Review by Kkrausko -- McDowell by William H. Coles

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Latest Review: McDowell by William H. Coles

Review by Kkrausko -- McDowell by William H. Coles

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[Following is a volunteer review of "McDowell" by William H. Coles.]
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4 out of 4 stars
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I give McDowell by William H. Coles four out of four stars. This book was unlike any other book I have read. It’s uniqueness as well as how the author was able to change my mind is why I liked it so much.

We begin at the summit of a mountain in the Himalayas, where Hiram McDowell leaves his friend and fellow climber to freeze to death. As we soon see, it is a perfect metaphor for how McDowell treats everyone in his life. Hiram McDowell is a very successful and skilled surgeon as well as an established humanitarian and philanthropist. He is a family man who is ready to be appointed to a presidential task force. Seems too good to be true? It is…major inconsistencies start to arise, in McDowell’s research as well as him humanitarian work. An astute journalist is assigned to do a biography begins to see that McDowell is not what he seems.

After a family tragedy strikes, McDowell’s life takes a huge turn. He’s on the run and blaming everyone but himself for his situation. As he begins writing his memoir, these feelings are very much at the surface of it. But as he journeys both physically and spiritually, will he realize that the results of his life are due to his own attitudes and choices? Can we redeem himself in the eyes of his family, the readers, and himself?

I don’t think I’ve ever hated a character within two pages of a book of a book before. I hated McDowell immediately. Cold, unfeeling and selfish- the word sociopath comes to mind. This book immediately leaves a sour taste in your mouth…but you want to keep going back for more!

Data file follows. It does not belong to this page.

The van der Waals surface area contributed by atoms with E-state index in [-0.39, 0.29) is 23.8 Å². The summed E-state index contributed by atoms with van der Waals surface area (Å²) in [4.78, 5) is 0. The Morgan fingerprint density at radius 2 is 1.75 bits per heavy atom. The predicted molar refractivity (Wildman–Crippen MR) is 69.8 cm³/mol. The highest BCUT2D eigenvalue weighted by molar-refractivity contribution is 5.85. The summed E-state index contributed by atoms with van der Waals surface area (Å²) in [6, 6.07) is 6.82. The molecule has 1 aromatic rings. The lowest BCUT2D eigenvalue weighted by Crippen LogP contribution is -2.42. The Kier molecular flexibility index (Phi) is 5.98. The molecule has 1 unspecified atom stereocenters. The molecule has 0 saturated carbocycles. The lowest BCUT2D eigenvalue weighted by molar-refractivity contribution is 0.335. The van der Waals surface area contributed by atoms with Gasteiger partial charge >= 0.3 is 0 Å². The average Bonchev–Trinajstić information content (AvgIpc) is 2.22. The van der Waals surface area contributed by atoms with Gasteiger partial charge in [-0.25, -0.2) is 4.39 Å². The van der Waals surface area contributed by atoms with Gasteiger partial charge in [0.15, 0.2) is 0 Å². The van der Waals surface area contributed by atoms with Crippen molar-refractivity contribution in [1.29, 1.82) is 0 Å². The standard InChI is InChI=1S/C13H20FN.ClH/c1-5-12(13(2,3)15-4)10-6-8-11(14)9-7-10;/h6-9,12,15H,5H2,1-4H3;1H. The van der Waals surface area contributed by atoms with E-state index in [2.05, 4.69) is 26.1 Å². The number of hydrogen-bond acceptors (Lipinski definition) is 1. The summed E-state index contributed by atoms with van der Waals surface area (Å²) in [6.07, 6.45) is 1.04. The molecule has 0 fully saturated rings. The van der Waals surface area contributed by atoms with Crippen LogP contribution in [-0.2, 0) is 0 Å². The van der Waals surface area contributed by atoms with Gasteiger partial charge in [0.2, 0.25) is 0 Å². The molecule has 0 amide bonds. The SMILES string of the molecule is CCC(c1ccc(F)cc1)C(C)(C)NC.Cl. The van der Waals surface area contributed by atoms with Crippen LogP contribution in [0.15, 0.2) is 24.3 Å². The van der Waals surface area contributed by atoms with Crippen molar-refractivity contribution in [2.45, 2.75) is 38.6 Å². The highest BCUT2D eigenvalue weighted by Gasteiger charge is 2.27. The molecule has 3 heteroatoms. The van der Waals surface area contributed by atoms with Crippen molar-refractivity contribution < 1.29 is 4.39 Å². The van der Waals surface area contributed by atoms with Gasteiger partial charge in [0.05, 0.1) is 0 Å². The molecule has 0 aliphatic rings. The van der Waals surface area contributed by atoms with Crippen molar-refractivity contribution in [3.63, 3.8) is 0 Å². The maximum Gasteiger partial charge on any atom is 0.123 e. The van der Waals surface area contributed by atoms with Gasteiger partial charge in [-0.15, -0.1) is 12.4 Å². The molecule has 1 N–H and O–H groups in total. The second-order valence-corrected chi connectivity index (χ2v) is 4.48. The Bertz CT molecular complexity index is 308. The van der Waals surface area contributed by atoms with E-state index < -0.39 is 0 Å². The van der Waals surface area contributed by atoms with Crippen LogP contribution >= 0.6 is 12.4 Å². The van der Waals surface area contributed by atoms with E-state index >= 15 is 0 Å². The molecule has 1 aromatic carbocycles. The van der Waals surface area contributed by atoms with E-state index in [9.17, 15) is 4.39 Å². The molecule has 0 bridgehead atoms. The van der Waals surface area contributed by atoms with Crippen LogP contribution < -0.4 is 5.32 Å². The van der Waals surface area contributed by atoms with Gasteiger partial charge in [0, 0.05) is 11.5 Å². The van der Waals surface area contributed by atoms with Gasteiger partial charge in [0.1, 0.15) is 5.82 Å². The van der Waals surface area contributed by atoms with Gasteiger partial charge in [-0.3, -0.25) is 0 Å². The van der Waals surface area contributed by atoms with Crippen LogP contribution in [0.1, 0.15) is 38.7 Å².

It’s obvious McDowell is an intelligent man- He achieves much success, but doesn’t take any responsibility for the way that he treats people, believing himself to be a victim whenever anything goes wrong. For all his success, he doesn’t ever seem truly happy. McDowell has made many enemies throughout his life due to the way that he treats people- and each time one of these people tries to reveal McDowell for who he is, he always manages to find a way to get out of it- mostly by blaming others and feigning innocence. This works every time…until it doesn’t.

McDowell is soon on the run, a fugitive that is only able remain uncaptured because of his unique survival skills. We follow him on his adventures as he is on the run while he is also writing his memoir, centered mostly on how the world has been so unfair to him.

Somewhere along the way, I don’t even know where it happened; I started to realize I maybe didn’t hate him anymore. His actions begin to change, I think without even McDowell realizing it. And he also seems to for once be actually happy. I found myself rooting fore him to redeem himself, although he had a long way to go. The ending was a surprise to me- however it seems like the only thing that could happen in order for the reader to view him as a sympathetic character in the end. This book would appeal to readers who like a slow burn novel that pits you against a character, but then eventually, maybe changes your mind a little bit.

I liked that the author managed to change my mind- grant it, I wasn’t going to recommend him for sainthood or anything, but I wasn’t so sure that the world would have been better off without him anymore either.

The one thing I would’ve liked to see was a little bit more background- I would’ve liked to learn more about McDowell’s childhood…and how he came to be how he was. This was clearly a story of a person who was not average or normal in any way- a point that was very clearly illustrated by the contrast to all of the other characters in the story. He led an extraordinary life…perhaps the ending was his destiny all along.

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